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Big Tech has a big problem with Florida passing a law that protects politicians from web moderation

Disney and Comcast get a pass from the Sunshine State, though

2 months ago

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Disney and Comcast get a pass from the Sunshine State, though

Two technology grade groups backed by Amazon, Facebook, Google, and Twitter among others, on Thursday challenged the constitutionality of a new Florida law, SB 7072, that prohibits social media companies from deplatforming state political candidates and establishes a right for citizens to sue over platform moderation decisions.

SB 7072 [PDF] was signed into law on Monday by Republican Party Florida Governor Ron DeSantis, ostensibly to curb content moderation actions that "discriminate in favor of the dominant Silicon Valley ideology." This was prompted by the suspension of former President Trump's Facebook and Twitter accounts for inciting violence during the January 6, 2021 insurrection at the US Capitol.

The law, which contains an exemption for theme park operators so as not to inconvenience two politically influential companies operating in the state – The Walt Disney Company and the Universal Studios owner Comcast – was promptly excoriated by US Senator Ron Wyden (D-OR) as unconstitutional.

"Following Donald Trump's lead, Republican-led states are determined to pass laws to force websites and apps to host lies, misinformation and other slime, with full knowledge that those laws are unconstitutional," said Wyden in a statement.

"The latest such example out of Florida – which compels online sites to host the speech of politicians – is particularly egregious, and an invitation for extremists, racists and liars to register as political candidates just to keep their posts online."

Wyden said that the First Amendment of the US Constitution makes it clear that states cannot compel private companies to host speech, especially from politicians. The First Amendment only covers government control of speech.

NetChoice and the Computer and Communications Industry Association (CCIA), representing several dozen technology companies, made that same argument in their complaint [PDF] challenging the law.

"[T]he Act subjects nearly every content-moderation judgment a covered service might make to the State’s regulatory control, saddling those judgments with burdensome new obligations, restrictions, and the ever-present threat of government or private enforcement action," the complaint says. "The Act thus threatens not just the types of experience and community those services can offer, but also how they fundamentally operate."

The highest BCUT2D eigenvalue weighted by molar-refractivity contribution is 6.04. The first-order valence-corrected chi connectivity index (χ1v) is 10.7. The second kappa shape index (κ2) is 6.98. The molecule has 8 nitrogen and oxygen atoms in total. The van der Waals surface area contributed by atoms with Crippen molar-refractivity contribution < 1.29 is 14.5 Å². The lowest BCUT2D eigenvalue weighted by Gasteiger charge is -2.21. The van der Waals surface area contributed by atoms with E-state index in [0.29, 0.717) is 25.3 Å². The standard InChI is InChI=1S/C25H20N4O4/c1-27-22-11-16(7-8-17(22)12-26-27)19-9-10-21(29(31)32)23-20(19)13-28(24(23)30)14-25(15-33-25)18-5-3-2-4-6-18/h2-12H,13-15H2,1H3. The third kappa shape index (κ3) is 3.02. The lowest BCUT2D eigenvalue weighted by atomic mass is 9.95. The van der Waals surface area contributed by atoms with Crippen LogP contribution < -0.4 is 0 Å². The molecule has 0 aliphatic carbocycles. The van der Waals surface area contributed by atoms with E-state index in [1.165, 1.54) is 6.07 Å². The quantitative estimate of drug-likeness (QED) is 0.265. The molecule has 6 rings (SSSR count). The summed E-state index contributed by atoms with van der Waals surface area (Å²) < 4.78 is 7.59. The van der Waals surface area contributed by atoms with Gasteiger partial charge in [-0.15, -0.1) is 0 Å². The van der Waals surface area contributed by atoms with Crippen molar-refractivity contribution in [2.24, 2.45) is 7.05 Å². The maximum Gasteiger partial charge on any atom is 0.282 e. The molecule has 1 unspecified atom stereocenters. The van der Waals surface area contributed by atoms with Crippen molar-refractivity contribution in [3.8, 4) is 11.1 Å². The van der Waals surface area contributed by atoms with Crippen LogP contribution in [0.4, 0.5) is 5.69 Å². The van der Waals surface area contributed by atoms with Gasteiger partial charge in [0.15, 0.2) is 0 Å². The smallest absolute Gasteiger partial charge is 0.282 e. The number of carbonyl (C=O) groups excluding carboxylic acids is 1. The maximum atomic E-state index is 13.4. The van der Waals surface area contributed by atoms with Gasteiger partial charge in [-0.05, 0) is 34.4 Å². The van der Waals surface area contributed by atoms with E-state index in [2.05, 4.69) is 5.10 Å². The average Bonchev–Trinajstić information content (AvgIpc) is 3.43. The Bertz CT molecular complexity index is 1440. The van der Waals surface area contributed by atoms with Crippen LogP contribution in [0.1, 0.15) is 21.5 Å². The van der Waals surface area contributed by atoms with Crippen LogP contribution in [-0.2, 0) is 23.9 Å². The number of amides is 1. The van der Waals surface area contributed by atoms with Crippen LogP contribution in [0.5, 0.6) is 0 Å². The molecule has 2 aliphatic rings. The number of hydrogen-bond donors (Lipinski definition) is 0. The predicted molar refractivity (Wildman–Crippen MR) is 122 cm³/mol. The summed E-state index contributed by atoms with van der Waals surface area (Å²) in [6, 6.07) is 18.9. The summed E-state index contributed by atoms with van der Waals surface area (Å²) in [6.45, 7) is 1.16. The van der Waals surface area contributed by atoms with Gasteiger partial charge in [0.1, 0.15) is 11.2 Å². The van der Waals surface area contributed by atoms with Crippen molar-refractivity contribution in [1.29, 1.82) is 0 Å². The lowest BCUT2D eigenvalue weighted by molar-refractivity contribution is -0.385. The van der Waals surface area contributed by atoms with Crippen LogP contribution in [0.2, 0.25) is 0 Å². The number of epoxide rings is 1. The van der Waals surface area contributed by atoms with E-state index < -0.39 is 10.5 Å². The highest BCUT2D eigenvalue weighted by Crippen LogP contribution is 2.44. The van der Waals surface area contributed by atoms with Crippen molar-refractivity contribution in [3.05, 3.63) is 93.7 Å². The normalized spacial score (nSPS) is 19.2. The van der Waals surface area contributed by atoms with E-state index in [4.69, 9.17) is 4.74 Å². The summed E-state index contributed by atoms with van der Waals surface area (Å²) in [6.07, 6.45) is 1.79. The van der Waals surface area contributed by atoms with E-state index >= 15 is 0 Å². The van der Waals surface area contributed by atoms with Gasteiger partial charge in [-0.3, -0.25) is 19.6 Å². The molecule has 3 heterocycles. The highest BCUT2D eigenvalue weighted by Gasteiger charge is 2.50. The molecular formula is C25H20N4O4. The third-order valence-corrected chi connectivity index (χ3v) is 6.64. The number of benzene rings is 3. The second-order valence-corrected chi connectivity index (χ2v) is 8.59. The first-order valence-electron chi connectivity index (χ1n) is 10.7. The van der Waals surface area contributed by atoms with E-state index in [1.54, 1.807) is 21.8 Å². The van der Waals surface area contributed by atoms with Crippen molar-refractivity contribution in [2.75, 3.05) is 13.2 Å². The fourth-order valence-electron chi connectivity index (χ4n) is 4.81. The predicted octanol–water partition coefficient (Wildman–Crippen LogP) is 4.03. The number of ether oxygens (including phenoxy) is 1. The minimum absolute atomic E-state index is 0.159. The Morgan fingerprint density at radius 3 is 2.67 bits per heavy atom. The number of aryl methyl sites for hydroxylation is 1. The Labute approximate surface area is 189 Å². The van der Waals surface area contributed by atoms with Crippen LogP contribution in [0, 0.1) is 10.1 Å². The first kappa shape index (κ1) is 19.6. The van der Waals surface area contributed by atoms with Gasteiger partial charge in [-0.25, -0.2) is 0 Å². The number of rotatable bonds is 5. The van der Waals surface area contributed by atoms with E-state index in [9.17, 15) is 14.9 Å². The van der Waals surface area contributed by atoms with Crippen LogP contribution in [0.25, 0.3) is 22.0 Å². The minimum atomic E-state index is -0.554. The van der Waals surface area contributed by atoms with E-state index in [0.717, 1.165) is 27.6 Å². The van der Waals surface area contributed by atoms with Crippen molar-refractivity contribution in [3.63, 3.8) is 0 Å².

Advocacy groups said much the same: "The draconian Florida 'deplatforming' law, SB 7072, is a woefully misguided attempt to punish social media platforms to influence their content moderation decisions," said the Center for Democracy and Technology. "It would make it effectively impossible to combat misinformation, incitement of violence, and hate speech."

NetChoice and the CCIA argue that the law, cast by its backers as a defense against censorship (which US law makes illegal for the government but permits for private actors), simply makes the State the arbiter of online conduct, in violation of the Constitution. And two groups contend the law violates the Equal Protection clause of the Fourteenth Amendment by favoring Disney and Comcast because they own theme parks.

"The law is crony capitalism masquerading as consumer protection," said Carl Szabo, VP and General Counsel of NetChoice in a statement. "Our lawsuit will stop an attempt by the state of Florida to undermine the First Amendment and force social media sites to carry offensive and harmful political messages."

Szabo said the lawsuit challenges SB 7072 as an effort to discriminate against certain companies and favor businesses like Disney and Comcast.

Via Twitter, Eric Goldman, professor of law at Santa Clara University School of Law, noted the filing of the "expected lawsuit against Florida's unconstitutional social media platform law" and said, "I hope the courts roast the legislature for wasting everyone's time & money."

By Thomas Claburn

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Published 2 months ago

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